Thursday, July 11, 2013

Simple City-Building

I've been thinking about city-building games, especially after the catastrophe that the newest Sim City visited upon us.

But here's the secret about me and the Sim City franchise: I don't like it.

I mean, it's enjoyable enough, but when I think of cities, I think of cities. Huge things with global influence. The new Sim City, with its four square blocks of space, really hammered this home. I didn't start feeling like Sim City 2000 was talking my language until the city hit the max size cap... and then that was pretty much endgame. Endgame where I was just starting to feel it was interesting.

I thought about it some. How do you design a city game where your city really feels like a huge city with global influence?

Well, obviously, you make it a huge city with global influence.

The global influence part means making the city part of a larger world or universe. New York City isn't simply New York City: it is influenced by and strongly influences world events. It receives its fair share of immigrants from whatever culture is currently going through an immigration wave, it influences global banking but feels the bite when global banking fails, it has crime but the crime sometimes involves multinational cartels...

New York City isn't about plumbing and roadwork, to me. It's about creating a beating heart to pump the blood of human society through the world. That's the sort of game I want to play.

The question is: how do you do it?

One way to do it is, of course, via simple spreadsheet. You can make a game where all the decisions are laid out in bare sentences, and you simply allocate funds and votes. But that's a bit too dry. Cities do exist in physical space. I want my city to exist as solid city - buildings, streets, and so on. They don't have to be all simulated in detail, but I want a south side and a Devil's Kitchen and a market district and all that.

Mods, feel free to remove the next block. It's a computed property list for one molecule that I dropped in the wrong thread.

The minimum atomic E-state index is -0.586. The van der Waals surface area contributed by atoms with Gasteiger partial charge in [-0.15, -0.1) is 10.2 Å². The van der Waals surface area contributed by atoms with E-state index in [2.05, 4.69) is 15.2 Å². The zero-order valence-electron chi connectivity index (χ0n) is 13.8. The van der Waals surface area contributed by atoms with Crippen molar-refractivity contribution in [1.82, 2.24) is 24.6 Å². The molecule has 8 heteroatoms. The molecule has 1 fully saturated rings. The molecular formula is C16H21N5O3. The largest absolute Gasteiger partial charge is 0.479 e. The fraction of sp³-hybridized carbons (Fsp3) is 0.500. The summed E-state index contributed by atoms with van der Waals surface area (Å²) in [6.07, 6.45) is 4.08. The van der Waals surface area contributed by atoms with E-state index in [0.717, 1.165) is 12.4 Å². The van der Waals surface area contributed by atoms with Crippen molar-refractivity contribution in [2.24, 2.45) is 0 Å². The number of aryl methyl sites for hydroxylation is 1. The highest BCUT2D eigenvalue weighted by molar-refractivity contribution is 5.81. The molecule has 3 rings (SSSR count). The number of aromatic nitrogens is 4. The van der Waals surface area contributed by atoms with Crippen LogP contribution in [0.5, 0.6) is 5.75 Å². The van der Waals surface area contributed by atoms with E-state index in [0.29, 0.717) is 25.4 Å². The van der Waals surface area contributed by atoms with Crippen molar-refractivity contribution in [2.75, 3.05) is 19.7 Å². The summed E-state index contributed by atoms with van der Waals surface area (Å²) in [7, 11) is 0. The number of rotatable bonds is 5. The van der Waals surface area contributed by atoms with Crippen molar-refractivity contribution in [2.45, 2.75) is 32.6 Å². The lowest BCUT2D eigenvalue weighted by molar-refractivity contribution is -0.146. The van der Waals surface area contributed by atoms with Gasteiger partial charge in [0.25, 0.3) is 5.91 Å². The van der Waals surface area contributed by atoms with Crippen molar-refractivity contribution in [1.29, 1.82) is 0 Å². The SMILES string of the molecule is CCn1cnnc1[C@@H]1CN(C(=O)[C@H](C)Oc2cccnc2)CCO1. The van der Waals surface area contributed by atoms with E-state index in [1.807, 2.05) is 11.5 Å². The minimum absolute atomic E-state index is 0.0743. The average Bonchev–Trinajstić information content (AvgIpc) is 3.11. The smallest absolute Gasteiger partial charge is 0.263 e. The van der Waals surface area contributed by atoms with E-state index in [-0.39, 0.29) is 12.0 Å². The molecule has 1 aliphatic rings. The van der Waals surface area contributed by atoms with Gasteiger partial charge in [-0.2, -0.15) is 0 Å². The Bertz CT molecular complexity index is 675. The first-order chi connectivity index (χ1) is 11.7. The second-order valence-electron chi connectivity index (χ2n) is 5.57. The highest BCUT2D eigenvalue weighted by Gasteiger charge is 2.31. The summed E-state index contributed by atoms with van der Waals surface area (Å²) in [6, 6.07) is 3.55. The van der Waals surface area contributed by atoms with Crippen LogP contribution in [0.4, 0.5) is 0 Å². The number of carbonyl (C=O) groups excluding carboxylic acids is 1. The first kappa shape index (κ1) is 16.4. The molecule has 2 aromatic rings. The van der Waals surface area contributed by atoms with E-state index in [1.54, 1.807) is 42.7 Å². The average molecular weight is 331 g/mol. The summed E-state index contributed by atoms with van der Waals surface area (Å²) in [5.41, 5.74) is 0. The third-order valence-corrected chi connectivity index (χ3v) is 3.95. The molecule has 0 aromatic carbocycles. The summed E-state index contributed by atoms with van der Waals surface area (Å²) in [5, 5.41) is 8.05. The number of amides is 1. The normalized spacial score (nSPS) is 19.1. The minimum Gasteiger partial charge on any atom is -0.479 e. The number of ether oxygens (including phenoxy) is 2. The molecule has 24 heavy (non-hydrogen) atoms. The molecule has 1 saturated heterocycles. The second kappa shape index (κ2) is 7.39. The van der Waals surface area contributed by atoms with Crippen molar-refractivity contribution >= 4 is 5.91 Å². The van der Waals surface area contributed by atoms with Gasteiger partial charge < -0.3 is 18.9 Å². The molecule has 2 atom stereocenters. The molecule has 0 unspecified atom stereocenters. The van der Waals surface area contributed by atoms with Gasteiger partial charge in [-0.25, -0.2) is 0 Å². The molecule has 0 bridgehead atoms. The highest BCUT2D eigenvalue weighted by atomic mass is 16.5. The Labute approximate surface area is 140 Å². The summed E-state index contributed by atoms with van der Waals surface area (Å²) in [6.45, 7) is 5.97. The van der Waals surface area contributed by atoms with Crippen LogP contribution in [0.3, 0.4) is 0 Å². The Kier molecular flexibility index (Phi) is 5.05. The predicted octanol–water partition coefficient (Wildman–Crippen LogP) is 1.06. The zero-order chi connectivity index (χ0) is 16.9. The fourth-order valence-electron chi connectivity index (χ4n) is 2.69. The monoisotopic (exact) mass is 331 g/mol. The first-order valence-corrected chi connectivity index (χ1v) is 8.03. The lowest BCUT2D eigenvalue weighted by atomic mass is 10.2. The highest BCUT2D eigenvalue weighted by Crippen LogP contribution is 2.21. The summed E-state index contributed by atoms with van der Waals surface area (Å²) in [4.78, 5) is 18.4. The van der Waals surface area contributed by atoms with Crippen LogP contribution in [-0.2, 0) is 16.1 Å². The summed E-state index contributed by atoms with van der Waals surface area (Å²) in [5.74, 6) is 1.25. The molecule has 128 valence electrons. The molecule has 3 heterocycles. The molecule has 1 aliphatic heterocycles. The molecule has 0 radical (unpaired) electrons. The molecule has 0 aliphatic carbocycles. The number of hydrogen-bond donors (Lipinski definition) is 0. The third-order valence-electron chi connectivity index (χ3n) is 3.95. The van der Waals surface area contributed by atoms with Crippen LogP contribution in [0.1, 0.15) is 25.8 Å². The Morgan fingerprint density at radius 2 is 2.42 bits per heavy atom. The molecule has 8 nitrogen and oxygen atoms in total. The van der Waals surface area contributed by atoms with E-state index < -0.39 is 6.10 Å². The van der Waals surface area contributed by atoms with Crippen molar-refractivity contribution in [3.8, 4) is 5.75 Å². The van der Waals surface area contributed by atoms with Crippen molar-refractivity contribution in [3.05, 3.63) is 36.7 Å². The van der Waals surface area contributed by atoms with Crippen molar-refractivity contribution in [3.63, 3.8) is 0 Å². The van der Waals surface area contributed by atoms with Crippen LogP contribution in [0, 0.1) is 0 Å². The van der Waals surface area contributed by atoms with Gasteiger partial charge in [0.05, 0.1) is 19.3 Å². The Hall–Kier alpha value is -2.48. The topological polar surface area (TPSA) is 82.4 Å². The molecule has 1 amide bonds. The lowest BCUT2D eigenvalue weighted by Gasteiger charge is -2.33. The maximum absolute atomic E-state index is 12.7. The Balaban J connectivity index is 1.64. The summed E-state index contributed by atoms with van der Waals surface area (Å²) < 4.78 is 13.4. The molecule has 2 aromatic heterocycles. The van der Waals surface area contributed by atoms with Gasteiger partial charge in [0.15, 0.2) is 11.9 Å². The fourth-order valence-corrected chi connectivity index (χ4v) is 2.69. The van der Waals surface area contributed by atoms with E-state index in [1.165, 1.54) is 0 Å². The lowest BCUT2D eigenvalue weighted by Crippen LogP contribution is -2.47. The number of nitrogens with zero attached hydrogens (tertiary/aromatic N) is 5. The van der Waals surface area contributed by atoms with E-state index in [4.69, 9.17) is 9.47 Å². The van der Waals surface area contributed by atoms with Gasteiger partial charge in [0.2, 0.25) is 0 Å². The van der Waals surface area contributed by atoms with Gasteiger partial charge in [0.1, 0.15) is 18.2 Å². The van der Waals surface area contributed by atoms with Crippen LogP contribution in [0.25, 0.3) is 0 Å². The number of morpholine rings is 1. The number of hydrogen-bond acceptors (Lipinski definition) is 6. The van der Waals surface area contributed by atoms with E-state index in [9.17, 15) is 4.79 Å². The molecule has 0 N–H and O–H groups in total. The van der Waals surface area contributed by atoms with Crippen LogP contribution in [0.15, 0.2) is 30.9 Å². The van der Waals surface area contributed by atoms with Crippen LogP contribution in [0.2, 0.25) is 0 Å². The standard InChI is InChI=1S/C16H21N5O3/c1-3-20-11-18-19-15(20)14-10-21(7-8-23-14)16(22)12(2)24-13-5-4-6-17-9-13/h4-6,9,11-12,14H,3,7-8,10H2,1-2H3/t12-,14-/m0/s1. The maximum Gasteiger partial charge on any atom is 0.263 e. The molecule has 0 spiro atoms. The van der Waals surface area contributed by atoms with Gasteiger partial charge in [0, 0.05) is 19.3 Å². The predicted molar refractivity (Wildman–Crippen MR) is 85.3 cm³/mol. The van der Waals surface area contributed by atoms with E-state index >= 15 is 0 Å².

So I've put together a simple framework. I'll describe it here, maybe create a prototype (although I'm already doing a different prototype, so maybe not).

The grid for the city is a grid, with each tile being about the size of a new Sim City city - IE, a smallish district. The grid is warped for an organic feel, but the fundamental structure is unbroken except when it's impossible to build somewhere because of water or broken land.

Each district (grid tile) has ratings. Some are things like beauty, terrain roughness, or altitude. Some are based around the population: residents, commuters, pollution, crime, culture. And, obviously, each district has four neighbors (or less, if they're on a coast or at the edge of a major highway).

When you define a zone, you don't define it in terms of residential or industrial or whatever. Instead, you point it at something.

For example, if you want an airport district, you point it at the sky. If you want a shipping district, you point it at the neighboring sea, or the neighboring highway.

You can also point it at specific areas of concern. Point it at banking, at movies, at medicine or physics. Whatever other global economic concepts arise. In a game with technologies and economies, this will also generate resources, which is useful.

You can point them at specific physical areas far away. Point them at a space station, at another city on the other side of the planet, at the north pole. Now they are connected to whatever you pointed them at, both in terms of physical travel and in terms of economic relationships. The reverse is also true: if you point a district at a faraway city, immigrants from that city will tend to live in that district, and that district's culture will be strongly influenced by them.

Lastly, you can point them at other districts in your city, but only at neighbors. For example, you might point a district at your airport district, and it will grow to support the airport, with hotels and warehouses and upscale commercial stuff.